Archive for Popular Culture
Not all drugs have to be injected, ingested or inhaled. Yesterday, I drew parallels between the man-made crisis on Wall Street and the man-made water crisis in Flint Michigan. The reason is that the amoral pursuit of personal gain is an addiction that goes far beyond Wall Street. The Big Short made a big impression, can you tell?
The Guardian’s Tim Adams spoke with “The Big Short” author Michael Lewis about the film’s protagonists:
The idea that the madness was going to get worse did not occur to him. “In fact, it got worse and worse to the point where people were paid unbelievable fortunes just to do stupid things with money. Even the movie can’t really get this across. The movie gets across that there was a bet and these smart guys were on the right side of the bet. And those smart guys made hundreds of millions of dollars. That inevitably leaves you thinking that the people on the other side of the bet lost. Of course, the banks went down. But the real story is the actual people on the other side of the bet also got very rich despite the banks collapsing. If no matter what side of the bet you are on things are still going to work out for you, the world is upside down.”
I am so going to miss Alan Rickman.
I’m such a Galaxy Quest geek.
A friend of the same persuasion said her husband hoped to go back to college to study quantum physics. He was going to be disappointed. There would be no examination of the healing properties of quartz crystals or of how to communicate with higher “energies” from another dimension.
These people were not uneducated or stupid, just adrift and gullible. That is preface to saying that cultivated ignorance is not uniquely a product of the political right. It just seems to be a major export.
Writing for the BBC last week, Georgina Kenyon profiled Robert Proctor, a science historian from Stanford University. Proctor’s look at the obscurantism of the tobacco industry – the deliberate cultivation of doubt – led him to coin the term agnotology, the study of deliberate propagation of ignorance:
Give me that old time religion. Or at least, that old time franchise. Bring back the good old days when white, Christian men could run this great democracy the way God intended when he handed down the U.S. Constitution on tablets to George Washington in 1776.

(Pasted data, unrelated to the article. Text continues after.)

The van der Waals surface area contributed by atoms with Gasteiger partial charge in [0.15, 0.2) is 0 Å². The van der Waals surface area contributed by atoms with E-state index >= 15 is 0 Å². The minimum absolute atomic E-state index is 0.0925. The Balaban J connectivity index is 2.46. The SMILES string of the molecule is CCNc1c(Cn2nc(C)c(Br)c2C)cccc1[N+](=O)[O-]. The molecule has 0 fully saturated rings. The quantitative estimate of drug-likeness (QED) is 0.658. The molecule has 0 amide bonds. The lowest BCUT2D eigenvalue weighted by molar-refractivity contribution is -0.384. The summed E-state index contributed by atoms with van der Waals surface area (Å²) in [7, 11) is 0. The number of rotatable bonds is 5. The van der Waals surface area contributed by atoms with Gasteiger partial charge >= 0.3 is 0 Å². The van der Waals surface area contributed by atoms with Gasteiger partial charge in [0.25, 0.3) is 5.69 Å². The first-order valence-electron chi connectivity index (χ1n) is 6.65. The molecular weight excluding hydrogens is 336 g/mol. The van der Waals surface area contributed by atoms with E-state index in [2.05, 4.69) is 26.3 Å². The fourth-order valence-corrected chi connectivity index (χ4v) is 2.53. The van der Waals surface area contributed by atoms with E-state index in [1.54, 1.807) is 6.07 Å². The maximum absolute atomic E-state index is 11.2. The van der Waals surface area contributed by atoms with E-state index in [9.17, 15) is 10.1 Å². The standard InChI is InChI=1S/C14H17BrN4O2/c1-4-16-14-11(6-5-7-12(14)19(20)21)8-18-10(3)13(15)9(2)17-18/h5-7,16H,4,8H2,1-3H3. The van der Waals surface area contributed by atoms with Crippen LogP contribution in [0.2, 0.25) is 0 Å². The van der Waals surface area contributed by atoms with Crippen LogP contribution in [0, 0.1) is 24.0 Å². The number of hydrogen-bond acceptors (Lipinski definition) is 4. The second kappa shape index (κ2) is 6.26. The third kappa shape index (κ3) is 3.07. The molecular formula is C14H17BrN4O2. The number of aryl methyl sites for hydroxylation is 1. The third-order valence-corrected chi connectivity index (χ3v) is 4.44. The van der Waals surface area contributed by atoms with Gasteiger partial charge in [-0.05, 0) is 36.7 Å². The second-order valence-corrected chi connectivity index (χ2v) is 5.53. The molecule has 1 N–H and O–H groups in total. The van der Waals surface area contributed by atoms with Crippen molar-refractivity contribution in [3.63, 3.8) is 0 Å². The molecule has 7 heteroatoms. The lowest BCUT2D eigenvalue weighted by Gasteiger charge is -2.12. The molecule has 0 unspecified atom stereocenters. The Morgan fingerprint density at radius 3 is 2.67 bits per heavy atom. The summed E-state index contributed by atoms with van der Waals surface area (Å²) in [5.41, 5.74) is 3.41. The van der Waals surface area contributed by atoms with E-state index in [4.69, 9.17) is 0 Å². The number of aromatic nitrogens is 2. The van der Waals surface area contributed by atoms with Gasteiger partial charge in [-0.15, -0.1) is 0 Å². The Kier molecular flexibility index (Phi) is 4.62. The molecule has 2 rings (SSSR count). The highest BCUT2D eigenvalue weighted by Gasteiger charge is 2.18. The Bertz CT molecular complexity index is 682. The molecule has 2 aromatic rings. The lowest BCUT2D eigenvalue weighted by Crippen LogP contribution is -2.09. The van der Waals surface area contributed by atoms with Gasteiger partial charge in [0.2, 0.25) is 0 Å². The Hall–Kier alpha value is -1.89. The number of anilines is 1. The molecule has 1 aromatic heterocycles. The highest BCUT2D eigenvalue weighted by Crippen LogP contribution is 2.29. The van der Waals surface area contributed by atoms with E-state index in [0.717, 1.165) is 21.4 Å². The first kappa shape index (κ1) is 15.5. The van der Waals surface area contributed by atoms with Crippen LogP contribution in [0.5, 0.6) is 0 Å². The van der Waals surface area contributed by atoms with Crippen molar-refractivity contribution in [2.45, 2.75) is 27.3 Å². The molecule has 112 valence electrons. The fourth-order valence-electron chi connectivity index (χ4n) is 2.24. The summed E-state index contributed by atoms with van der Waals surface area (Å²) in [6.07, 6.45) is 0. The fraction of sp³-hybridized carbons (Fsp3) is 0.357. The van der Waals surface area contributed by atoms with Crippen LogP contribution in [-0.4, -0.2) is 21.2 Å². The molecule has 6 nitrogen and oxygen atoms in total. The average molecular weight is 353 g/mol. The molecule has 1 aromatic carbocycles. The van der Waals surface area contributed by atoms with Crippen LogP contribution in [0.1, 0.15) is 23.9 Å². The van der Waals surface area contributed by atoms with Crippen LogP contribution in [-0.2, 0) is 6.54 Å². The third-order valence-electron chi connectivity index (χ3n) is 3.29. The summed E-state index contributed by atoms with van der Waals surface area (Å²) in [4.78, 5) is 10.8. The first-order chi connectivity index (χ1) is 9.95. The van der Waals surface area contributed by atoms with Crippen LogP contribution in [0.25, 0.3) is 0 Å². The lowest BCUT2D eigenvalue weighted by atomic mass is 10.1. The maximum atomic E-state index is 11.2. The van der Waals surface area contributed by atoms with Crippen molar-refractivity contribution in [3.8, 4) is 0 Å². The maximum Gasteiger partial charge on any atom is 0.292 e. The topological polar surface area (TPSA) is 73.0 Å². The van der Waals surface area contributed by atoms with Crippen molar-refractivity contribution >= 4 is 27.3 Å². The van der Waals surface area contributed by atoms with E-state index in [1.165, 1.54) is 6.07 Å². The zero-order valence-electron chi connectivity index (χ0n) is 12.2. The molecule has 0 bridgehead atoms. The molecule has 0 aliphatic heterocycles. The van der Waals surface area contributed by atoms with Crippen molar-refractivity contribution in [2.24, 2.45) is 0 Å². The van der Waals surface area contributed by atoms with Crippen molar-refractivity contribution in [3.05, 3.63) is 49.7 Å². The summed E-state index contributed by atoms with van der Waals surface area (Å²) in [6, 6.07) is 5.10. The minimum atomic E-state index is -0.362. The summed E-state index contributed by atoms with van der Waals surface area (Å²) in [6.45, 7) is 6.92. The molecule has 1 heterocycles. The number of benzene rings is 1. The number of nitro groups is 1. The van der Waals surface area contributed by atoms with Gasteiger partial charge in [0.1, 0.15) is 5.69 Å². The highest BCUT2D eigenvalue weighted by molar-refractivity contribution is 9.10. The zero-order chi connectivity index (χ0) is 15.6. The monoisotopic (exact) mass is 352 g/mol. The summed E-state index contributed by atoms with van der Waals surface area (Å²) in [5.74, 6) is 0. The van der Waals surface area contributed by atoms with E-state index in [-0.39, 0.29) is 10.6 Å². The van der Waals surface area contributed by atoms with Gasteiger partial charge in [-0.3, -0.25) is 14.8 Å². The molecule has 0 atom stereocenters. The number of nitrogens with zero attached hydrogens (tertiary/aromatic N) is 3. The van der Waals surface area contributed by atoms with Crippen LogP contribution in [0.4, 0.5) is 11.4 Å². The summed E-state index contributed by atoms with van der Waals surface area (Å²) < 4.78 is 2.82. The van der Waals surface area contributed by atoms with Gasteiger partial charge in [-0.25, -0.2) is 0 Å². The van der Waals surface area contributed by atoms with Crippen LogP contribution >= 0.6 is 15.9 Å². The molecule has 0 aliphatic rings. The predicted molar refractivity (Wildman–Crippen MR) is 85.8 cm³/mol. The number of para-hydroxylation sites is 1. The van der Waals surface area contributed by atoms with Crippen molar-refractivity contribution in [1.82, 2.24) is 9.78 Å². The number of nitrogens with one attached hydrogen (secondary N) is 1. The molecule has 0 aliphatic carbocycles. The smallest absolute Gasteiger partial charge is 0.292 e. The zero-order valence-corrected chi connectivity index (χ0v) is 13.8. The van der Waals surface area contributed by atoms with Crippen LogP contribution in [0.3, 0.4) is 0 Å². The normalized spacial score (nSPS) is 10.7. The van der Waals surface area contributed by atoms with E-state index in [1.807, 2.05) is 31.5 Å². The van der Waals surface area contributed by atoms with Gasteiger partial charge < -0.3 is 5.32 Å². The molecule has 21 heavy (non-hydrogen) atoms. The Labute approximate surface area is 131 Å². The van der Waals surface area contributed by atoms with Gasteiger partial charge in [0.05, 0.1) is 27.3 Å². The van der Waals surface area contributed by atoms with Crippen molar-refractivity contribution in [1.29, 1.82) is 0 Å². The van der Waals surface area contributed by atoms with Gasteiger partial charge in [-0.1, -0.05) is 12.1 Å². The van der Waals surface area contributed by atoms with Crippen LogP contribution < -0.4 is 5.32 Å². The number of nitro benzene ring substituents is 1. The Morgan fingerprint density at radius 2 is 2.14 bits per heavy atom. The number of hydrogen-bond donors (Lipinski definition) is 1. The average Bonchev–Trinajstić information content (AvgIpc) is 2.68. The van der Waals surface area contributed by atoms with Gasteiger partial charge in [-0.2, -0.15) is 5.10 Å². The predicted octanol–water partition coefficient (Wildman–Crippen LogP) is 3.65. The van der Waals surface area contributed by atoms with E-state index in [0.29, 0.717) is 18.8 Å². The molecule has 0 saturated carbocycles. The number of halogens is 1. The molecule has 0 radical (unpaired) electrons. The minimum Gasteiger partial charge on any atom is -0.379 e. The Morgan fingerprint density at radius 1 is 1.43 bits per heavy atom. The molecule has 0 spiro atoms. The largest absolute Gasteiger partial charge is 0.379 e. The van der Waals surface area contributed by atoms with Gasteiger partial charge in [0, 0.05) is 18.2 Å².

Writing in the Washington Post, William H. Frey of the Brookings Institution examines the latest rearguard effort to stave off white political obsolescence. The Supreme Court earlier this month heard arguments in Evenwel v. Abbott. At issue: whether government exists to represent all the people or just eligible voters. As Dahlia Lithwick explained:
If the court sides with Evenwel and accepts the view that only voters or even registered voters are to be counted when drawing district lines, children, legal residents, and people who have committed felonies or the mentally ill—all of whom are certainly affected when legislators legislate—are not to be counted for apportionment purposes. In the words of the Obama administration, which sides with Texas in this case against the two plaintiffs, whole swaths of the population become “invisible or irrelevant to our system of representative democracy.”
And your point is? Read More→
Flipping channels the other night, I caught this key scene from The Dark Knight. Bruce Wayne is having trouble wrapping his brain around just what the Joker is after. Alfred explains that trying to understand the Joker logically might be futile:
Alfred Pennyworth: … some men aren’t looking for anything logical, like money. They can’t be bought, bullied, reasoned, or negotiated with. Some men just want to watch the world burn.
Hold that thought.
As Matt Bevin was being sworn in as the new governor of Kentucky this week, NPR ran a story about struggling people in rural Kentucky who, in spite of Bevin threatening to roll back Medicaid expansion in the state, voted for him anyway. Liberals have a hard time wrapping their brains around that (emphasis mine):
Among those on Medicaid in Jackson County is Angel Strong, an unemployed nurse in McKee, Ky. — one of roughly half a million Kentuckians who received health insurance after outgoing Gov. Steve Beshear, a Democrat, embraced the Affordable Care Act’s Medicaid expansion. Kentucky saw one of the sharpest declines in the rate of uninsured adults.